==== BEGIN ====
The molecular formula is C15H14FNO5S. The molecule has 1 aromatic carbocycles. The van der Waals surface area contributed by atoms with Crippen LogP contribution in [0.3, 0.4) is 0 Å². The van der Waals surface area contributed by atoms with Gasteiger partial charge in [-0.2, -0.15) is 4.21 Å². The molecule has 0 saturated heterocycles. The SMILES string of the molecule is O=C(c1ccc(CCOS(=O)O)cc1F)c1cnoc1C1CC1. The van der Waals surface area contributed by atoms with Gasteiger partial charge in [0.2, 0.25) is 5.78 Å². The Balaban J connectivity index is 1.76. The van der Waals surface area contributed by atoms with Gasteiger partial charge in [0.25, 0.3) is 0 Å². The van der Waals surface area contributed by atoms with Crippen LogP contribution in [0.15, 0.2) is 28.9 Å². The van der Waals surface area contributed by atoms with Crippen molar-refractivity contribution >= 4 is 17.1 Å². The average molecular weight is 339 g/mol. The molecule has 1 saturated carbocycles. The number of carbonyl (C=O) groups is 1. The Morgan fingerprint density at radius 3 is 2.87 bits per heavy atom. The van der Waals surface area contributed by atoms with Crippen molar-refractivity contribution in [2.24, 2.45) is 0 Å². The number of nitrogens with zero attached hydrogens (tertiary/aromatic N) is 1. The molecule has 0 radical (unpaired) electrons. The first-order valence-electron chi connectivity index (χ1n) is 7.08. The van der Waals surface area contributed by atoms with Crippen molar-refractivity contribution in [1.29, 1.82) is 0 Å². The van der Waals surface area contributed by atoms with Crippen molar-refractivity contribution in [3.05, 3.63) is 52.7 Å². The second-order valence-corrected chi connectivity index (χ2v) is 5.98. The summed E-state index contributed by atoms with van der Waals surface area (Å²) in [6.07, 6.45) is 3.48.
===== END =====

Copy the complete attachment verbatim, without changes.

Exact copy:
The molecular formula is C15H14FNO5S. The molecule has 1 aromatic carbocycles. The van der Waals surface area contributed by atoms with Crippen LogP contribution in [0.3, 0.4) is 0 Å². The van der Waals surface area contributed by atoms with Gasteiger partial charge in [-0.2, -0.15) is 4.21 Å². The molecule has 0 saturated heterocycles. The SMILES string of the molecule is O=C(c1ccc(CCOS(=O)O)cc1F)c1cnoc1C1CC1. The van der Waals surface area contributed by atoms with Gasteiger partial charge in [0.2, 0.25) is 5.78 Å². The Balaban J connectivity index is 1.76. The van der Waals surface area contributed by atoms with Gasteiger partial charge in [0.25, 0.3) is 0 Å². The van der Waals surface area contributed by atoms with Crippen LogP contribution in [0.15, 0.2) is 28.9 Å². The van der Waals surface area contributed by atoms with Crippen molar-refractivity contribution >= 4 is 17.1 Å². The average molecular weight is 339 g/mol. The molecule has 1 saturated carbocycles. The number of carbonyl (C=O) groups is 1. The Morgan fingerprint density at radius 3 is 2.87 bits per heavy atom. The van der Waals surface area contributed by atoms with Crippen molar-refractivity contribution in [2.24, 2.45) is 0 Å². The number of nitrogens with zero attached hydrogens (tertiary/aromatic N) is 1. The molecule has 0 radical (unpaired) electrons. The first-order valence-electron chi connectivity index (χ1n) is 7.08. The van der Waals surface area contributed by atoms with Crippen molar-refractivity contribution in [1.29, 1.82) is 0 Å². The van der Waals surface area contributed by atoms with Crippen molar-refractivity contribution in [3.05, 3.63) is 52.7 Å². The second-order valence-corrected chi connectivity index (χ2v) is 5.98. The summed E-state index contributed by atoms with van der Waals surface area (Å²) in [6.07, 6.45) is 3.48.